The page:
Eckermann, Johann Peter
ECKERMANN, JOHANN PETER (1792-1854), German poet and author, best known owing to his association with Goethe, was born at Winsen in Hanover on the 21st of September 1792, of humble parentage, and was brought up in penury and privation. After serving as a volunteer in the War of Liberation (1813-1814), he obtained a secretarial appointment under the war department at Hanover. In 1817, although twenty-five years of age, he was enabled to attend the gymnasium of Hanover and afterwards the university of Göttingen, which, however, after one year's residence as a student of law, he left in 1822. His acquaintance with Goethe began in the following year, when he sent to him the manuscript of his Beiträge zur Poesie (1823). Soon afterwards he went to Weimar, where he supported himself as a private tutor. For several years he also instructed the son of the grand duke. In 1830 he travelled in Italy with Goethe's son. In 1838 he was given the title of grand-ducal councillor and appointed librarian to the grand-duchess. Eckermann is chiefly remembered for his important contributions to the knowledge of the great poet contained in his Conversations with Goethe (1836-1848). To Eckermann Goethe entrusted the publication of his Nachgelassene Schriften (posthumous works) (1832-1833). He was also joint-editor with Friedrich Wilhelm Riemer (1774-1845) of the complete edition of Goethe's works in 40 vols. (1839-1840). He died at Weimar on the 3rd of December 1854.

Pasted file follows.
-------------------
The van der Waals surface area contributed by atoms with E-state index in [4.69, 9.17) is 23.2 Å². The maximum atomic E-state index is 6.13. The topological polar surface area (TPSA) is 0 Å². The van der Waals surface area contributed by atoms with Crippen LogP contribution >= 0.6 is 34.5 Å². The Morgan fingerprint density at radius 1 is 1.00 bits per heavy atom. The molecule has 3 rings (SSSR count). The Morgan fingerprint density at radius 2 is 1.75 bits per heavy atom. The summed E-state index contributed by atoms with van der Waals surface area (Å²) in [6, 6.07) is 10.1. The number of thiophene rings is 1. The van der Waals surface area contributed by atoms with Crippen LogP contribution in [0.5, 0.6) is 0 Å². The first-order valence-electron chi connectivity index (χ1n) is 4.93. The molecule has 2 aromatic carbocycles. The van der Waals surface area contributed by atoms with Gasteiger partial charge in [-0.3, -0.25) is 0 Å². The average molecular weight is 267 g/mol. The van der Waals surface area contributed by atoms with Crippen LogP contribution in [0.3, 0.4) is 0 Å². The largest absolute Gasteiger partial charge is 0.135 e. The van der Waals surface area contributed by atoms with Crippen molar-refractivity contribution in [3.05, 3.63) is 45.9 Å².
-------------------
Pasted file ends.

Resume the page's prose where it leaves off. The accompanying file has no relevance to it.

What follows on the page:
Eckermann's Gespräche mit Goethe (vols. i. and ii. 1836; vol. iii. 1848; 7th ed., Leipzig, 1899; best edition by L. Geiger, Leipzig, 1902) have been translated into almost all the European languages, not excepting Turkish. (English translations by Margaret Fuller, Boston, 1839, and John Oxenford, London, 1850.) Besides this work and the Beiträge zur Poesie, Eckermann published a volume of poems (Gedichte, 1838), which are of little value. See J.P. Eckermanns Nachlass, herausgegeben von F. Tewes, vol. i. (1905), and an article by R.M. Meyer in the Goethe-Jahrbuch, xvii. (1896).
Note - this article incorporates content from Encyclopaedia Britannica, Eleventh Edition, (1910-1911)